You don't have to reduce the space but "if" you want to for whatever reason then a simple follower board and entrance reducer could be used with your standard boxes and accomplish the same thing as using a nuc.
    I need to check what kind of follower boards can be used with our box models. The entrance reducer isn't really a problem. The local hive style includes a mouse guard with two positions, one of which only has openings for 5 or 6 bees, so I should be all set there.

    Here's the kind of equipment that is usually used around here:

    http://www.apimel.pt/equipamento.htm

    PS: I don't seem to be allowed to upload pictures to the forum. Is this normal or is there something wrong with my account?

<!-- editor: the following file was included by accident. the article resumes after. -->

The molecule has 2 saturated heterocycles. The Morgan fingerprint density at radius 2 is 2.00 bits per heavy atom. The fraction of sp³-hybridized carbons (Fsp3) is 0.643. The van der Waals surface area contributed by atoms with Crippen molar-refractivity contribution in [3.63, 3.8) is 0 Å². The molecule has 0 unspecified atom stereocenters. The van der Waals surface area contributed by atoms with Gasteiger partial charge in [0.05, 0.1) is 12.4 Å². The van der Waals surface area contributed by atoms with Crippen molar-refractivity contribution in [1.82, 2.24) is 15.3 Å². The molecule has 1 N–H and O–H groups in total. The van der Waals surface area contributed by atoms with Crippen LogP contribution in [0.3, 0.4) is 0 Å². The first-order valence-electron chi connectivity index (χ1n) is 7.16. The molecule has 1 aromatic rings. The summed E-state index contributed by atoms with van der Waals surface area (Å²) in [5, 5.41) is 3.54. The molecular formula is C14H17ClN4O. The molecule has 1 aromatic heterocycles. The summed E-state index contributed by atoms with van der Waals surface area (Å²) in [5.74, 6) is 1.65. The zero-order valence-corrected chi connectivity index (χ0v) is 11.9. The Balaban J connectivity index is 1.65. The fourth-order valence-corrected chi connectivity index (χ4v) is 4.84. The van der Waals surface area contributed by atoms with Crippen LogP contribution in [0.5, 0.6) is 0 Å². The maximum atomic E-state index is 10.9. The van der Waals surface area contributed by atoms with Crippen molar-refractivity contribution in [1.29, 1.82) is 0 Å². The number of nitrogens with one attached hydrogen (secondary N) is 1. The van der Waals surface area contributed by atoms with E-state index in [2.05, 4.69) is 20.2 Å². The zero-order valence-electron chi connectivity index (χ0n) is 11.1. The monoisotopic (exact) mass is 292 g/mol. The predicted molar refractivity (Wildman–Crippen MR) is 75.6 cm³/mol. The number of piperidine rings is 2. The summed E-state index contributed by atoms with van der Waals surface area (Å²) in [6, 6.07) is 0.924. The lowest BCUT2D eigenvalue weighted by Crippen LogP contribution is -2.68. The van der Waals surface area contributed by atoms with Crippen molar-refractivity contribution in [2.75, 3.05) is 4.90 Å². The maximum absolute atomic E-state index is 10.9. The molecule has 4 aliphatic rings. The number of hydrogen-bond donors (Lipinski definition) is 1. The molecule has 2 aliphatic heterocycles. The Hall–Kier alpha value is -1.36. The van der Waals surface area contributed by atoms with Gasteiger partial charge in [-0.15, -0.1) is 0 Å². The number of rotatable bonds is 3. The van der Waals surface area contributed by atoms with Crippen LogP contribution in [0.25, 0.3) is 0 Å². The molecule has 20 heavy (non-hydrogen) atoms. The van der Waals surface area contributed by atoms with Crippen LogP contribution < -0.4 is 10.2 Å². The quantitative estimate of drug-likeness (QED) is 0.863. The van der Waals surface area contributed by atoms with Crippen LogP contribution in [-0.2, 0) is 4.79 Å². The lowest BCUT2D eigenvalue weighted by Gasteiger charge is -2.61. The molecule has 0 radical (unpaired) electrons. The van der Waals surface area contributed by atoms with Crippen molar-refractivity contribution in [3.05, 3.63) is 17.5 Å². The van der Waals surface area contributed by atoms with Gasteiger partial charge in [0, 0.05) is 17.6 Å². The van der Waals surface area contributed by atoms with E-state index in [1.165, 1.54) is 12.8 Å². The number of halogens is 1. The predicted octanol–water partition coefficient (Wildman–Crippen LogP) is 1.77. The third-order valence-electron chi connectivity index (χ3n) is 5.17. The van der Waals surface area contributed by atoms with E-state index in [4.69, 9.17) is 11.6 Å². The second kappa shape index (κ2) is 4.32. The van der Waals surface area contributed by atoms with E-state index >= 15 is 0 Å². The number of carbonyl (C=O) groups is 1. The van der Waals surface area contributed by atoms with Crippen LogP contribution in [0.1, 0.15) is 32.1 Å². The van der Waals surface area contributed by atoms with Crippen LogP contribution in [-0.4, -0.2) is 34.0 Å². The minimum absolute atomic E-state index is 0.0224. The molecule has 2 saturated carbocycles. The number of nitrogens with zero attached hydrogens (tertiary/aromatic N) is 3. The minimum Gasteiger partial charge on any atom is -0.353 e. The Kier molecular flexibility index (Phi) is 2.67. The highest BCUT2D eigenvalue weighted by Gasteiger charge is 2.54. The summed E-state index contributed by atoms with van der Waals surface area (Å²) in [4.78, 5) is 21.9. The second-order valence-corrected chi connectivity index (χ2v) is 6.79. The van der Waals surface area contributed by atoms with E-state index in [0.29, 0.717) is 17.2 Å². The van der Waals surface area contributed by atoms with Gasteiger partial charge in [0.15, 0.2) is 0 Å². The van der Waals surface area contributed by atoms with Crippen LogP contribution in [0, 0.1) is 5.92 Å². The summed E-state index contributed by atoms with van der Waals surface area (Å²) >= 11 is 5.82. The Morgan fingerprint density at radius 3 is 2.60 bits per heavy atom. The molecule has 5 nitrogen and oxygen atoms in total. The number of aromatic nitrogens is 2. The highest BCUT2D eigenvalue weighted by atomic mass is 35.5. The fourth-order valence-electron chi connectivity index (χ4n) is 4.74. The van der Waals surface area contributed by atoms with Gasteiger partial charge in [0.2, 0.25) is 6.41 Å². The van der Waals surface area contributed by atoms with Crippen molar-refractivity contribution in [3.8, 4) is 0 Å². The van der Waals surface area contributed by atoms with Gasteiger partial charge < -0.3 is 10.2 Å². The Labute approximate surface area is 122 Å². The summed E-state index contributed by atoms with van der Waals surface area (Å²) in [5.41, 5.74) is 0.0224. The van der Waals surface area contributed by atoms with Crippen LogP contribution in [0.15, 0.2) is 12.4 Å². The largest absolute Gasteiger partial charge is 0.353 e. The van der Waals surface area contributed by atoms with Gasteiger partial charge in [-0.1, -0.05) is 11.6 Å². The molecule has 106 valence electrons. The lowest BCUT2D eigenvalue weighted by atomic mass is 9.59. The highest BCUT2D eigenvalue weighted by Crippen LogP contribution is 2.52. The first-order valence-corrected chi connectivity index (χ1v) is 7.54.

10. #10
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    Default Re: Why use nucs?

    Here's a list of eleven good reasons to have a nuc box:
    http://www.bushfarms.com/beesnucs.htm
    Michael Bush bushfarms.com/bees.htm "Everything works if you let it." ThePracticalBeekeeper.com 40y 200h 37yTF

  11. #11
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    Default Re: Why use nucs?

    Quote Originally Posted by Michael Bush View Post
    Here's a list of eleven good reasons to have a nuc box:
    http://www.bushfarms.com/beesnucs.htm
    Thanks Michael, I think I had seen that before, I've read most of your site. It was a good recap of things discussed here.

    I'm going to try standardizing on 10 frame mediums for simplicity and see how far that gets me. Thanks everyone for the input.

  12. #12